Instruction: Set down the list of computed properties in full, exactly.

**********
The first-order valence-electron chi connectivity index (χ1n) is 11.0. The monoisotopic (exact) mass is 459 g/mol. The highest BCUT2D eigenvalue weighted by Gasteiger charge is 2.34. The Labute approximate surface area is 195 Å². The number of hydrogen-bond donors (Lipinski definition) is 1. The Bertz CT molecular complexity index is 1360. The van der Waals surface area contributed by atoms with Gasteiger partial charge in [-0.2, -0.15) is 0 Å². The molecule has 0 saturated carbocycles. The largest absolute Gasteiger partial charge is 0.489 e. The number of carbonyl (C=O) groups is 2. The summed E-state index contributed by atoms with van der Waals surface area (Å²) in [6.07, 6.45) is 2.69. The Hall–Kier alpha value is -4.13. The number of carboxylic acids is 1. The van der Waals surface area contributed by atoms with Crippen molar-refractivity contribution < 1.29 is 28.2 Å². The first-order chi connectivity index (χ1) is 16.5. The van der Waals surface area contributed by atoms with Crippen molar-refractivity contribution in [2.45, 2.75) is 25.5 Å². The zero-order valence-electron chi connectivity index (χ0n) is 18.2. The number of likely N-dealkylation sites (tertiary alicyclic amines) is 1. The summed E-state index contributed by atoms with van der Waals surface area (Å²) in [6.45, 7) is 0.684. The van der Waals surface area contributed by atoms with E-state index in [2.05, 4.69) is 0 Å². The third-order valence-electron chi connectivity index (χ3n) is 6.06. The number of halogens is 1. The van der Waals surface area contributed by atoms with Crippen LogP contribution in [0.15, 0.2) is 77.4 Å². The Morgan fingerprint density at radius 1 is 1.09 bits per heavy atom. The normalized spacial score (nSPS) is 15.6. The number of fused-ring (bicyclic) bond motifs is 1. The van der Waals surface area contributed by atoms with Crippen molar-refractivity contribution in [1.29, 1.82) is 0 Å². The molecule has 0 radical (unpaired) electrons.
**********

The first-order valence-electron chi connectivity index (χ1n) is 11.0. The monoisotopic (exact) mass is 459 g/mol. The highest BCUT2D eigenvalue weighted by Gasteiger charge is 2.34. The Labute approximate surface area is 195 Å². The number of hydrogen-bond donors (Lipinski definition) is 1. The Bertz CT molecular complexity index is 1360. The van der Waals surface area contributed by atoms with Gasteiger partial charge in [-0.2, -0.15) is 0 Å². The molecule has 0 saturated carbocycles. The largest absolute Gasteiger partial charge is 0.489 e. The number of carbonyl (C=O) groups is 2. The summed E-state index contributed by atoms with van der Waals surface area (Å²) in [6.07, 6.45) is 2.69. The Hall–Kier alpha value is -4.13. The number of carboxylic acids is 1. The van der Waals surface area contributed by atoms with Crippen molar-refractivity contribution < 1.29 is 28.2 Å². The first-order chi connectivity index (χ1) is 16.5. The van der Waals surface area contributed by atoms with Crippen molar-refractivity contribution in [2.45, 2.75) is 25.5 Å². The zero-order valence-electron chi connectivity index (χ0n) is 18.2. The number of likely N-dealkylation sites (tertiary alicyclic amines) is 1. The summed E-state index contributed by atoms with van der Waals surface area (Å²) in [6.45, 7) is 0.684. The van der Waals surface area contributed by atoms with E-state index in [2.05, 4.69) is 0 Å². The third-order valence-electron chi connectivity index (χ3n) is 6.06. The number of halogens is 1. The van der Waals surface area contributed by atoms with Crippen LogP contribution in [0.15, 0.2) is 77.4 Å². The Morgan fingerprint density at radius 1 is 1.09 bits per heavy atom. The normalized spacial score (nSPS) is 15.6. The number of fused-ring (bicyclic) bond motifs is 1. The van der Waals surface area contributed by atoms with Crippen molar-refractivity contribution in [1.29, 1.82) is 0 Å². The molecule has 0 radical (unpaired) electrons.